Venture Financing Forecast for 2013: Partly Cloudy With Lower Chance of Success
By Russ Garland
Concerns that Series A rounds will be hard to come by in 2013 are widespread in the venture business, according to a survey being released today.
Forty-five percent of venture capitalists think this will be the most difficult financing to obtain, according to a survey of venture capitalists and startup chief executives by Dow Jones VentureSource and the National Venture Capital Association. That reflects an ongoing debate in the industry about whether seed-stage investors have financed too many consumer Internet startups that will now have trouble tapping the venture capital they need to grow.
Only 13% of the VC respondents said seed/angel financing would be the hardest to get in 2013 while 28% thought it would be Series B financing. The survey, conducted from Nov. 26 to Dec. 7, collected responses from more than 600 venture investors and CEOs of venture-backed startups. Responses were equally divided between the two groups.
A plurality of CEOs-42%–thought it would be more difficult to raise follow-on financing in 2013 versus this year; 36% said it would be the same difficulty and 22% said it would be less difficult.
Nonetheless, 67% of the CEOs said their company will raise additional capital in 2013. And 78% of them thought their company’s valuation would increase. But VCs were less sanguine–38% said valuations in their portfolio would decrease in 2013 compared with 2012.
VCs and CEOs were also of different minds when it came to forecasting the amount of U.S. venture investment next year. Venture capitalists were pessimistic, with 47% saying it would decrease, while 30% of CEOs said it would decrease.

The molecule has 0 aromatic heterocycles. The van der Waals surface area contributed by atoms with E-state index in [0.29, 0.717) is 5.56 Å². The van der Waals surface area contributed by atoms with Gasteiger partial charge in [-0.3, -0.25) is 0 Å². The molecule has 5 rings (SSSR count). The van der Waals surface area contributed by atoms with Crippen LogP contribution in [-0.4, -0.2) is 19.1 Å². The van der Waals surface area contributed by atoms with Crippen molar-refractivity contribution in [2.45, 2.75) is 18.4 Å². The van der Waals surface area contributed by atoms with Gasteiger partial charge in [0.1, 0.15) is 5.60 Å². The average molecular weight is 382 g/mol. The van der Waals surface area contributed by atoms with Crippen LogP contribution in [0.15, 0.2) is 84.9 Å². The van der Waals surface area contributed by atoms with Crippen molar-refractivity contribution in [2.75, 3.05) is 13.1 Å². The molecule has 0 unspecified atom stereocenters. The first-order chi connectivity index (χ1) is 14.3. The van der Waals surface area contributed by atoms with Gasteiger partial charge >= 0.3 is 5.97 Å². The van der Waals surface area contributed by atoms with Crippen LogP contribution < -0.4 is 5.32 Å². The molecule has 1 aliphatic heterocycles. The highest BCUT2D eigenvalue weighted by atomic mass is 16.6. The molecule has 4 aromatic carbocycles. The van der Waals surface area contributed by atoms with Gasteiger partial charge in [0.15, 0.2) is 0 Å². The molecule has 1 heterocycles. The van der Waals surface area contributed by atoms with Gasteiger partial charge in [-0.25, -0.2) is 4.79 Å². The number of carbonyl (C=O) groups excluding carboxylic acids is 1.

VC attitudes are probably shaped by the frosty fundraising landscape. Of the respondents, 44% said venture capital fundraising would contract in 2013 with less money raised by fewer funds. Another 42% said it would concentrate with more money raised by fewer funds.
“Overall quality of companies is increasing; VC will continue to contract but overall achieve better quality,” said one of the respondents, Derek Small, CEO and president of drug developer Naurex, which this week announced it had raised $38 million in Series B financing.
VCs were upbeat about fund performance, with half of them expecting venture capital returns to improve in 2013. Most VCs predicted that the IPO market would be at least as good as this year, with 40% saying there would be more IPOs than in 2012 and 52% saying the quality would be higher.
Sandy Miller of Institutional Venture Partners said, “2013 should see a sustained good IPO environment rather than the starts and stops of recent years. All the ingredients are in place.”
Such optimism about the IPO market was another point of disagreement between VCs and CEOs, however, as just 29% of CEOs expect the number of IPOs to increase and 37% say the quality will be higher. The two groups agreed, however, that there would be more acquisitions next year of venture-backed companies, with 62% of each group predicting an increase.
Venture investors expect a pickup in business IT and health-care IT investing in 2013, with 61% and 57% seeing increases in those sectors, respectively. Interest in consumer IT has ebbed, with 35% of VCs forecasting an investment increase and 40% foreseeing a decline.
“The B2B tech private company valuation bubble will grow and then pop in October,” predicted Scott Maxwell of OpenView Venture Partners.
VentureSource is a research unit of VentureWire publisher Dow Jones & Co.
Write to Russ Garland at email@example.com. Follow him on Twitter at @RussGarland